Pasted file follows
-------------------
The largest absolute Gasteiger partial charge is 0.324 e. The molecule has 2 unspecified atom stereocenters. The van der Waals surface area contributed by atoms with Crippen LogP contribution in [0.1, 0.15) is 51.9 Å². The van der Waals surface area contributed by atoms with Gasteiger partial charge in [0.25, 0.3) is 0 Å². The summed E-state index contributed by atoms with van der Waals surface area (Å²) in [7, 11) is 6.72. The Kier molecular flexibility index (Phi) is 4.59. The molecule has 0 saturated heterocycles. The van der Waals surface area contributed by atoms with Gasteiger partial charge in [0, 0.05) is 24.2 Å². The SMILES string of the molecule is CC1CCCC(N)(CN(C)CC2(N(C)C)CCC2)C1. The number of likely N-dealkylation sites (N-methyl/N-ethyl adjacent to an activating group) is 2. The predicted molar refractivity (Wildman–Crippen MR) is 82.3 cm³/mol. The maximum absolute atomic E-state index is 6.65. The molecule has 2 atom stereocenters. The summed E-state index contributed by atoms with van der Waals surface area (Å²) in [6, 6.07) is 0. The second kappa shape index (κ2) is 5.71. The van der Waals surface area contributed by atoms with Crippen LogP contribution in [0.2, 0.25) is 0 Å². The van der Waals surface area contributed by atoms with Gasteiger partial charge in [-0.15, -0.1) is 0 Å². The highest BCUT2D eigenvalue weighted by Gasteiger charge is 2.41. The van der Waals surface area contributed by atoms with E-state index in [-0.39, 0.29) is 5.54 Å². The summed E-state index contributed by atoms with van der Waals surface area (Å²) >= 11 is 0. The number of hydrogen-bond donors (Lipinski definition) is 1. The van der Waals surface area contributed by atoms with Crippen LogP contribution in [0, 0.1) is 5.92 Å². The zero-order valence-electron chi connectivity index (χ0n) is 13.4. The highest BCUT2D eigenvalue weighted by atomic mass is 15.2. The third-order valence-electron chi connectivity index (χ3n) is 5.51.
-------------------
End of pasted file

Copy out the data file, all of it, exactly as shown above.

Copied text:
The largest absolute Gasteiger partial charge is 0.324 e. The molecule has 2 unspecified atom stereocenters. The van der Waals surface area contributed by atoms with Crippen LogP contribution in [0.1, 0.15) is 51.9 Å². The van der Waals surface area contributed by atoms with Gasteiger partial charge in [0.25, 0.3) is 0 Å². The summed E-state index contributed by atoms with van der Waals surface area (Å²) in [7, 11) is 6.72. The Kier molecular flexibility index (Phi) is 4.59. The molecule has 0 saturated heterocycles. The van der Waals surface area contributed by atoms with Gasteiger partial charge in [0, 0.05) is 24.2 Å². The SMILES string of the molecule is CC1CCCC(N)(CN(C)CC2(N(C)C)CCC2)C1. The number of likely N-dealkylation sites (N-methyl/N-ethyl adjacent to an activating group) is 2. The predicted molar refractivity (Wildman–Crippen MR) is 82.3 cm³/mol. The maximum absolute atomic E-state index is 6.65. The molecule has 2 atom stereocenters. The summed E-state index contributed by atoms with van der Waals surface area (Å²) in [6, 6.07) is 0. The second kappa shape index (κ2) is 5.71. The van der Waals surface area contributed by atoms with Crippen LogP contribution in [0.2, 0.25) is 0 Å². The van der Waals surface area contributed by atoms with Gasteiger partial charge in [-0.15, -0.1) is 0 Å². The highest BCUT2D eigenvalue weighted by Gasteiger charge is 2.41. The van der Waals surface area contributed by atoms with E-state index in [-0.39, 0.29) is 5.54 Å². The summed E-state index contributed by atoms with van der Waals surface area (Å²) >= 11 is 0. The number of hydrogen-bond donors (Lipinski definition) is 1. The van der Waals surface area contributed by atoms with Crippen LogP contribution in [0, 0.1) is 5.92 Å². The zero-order valence-electron chi connectivity index (χ0n) is 13.4. The highest BCUT2D eigenvalue weighted by atomic mass is 15.2. The third-order valence-electron chi connectivity index (χ3n) is 5.51.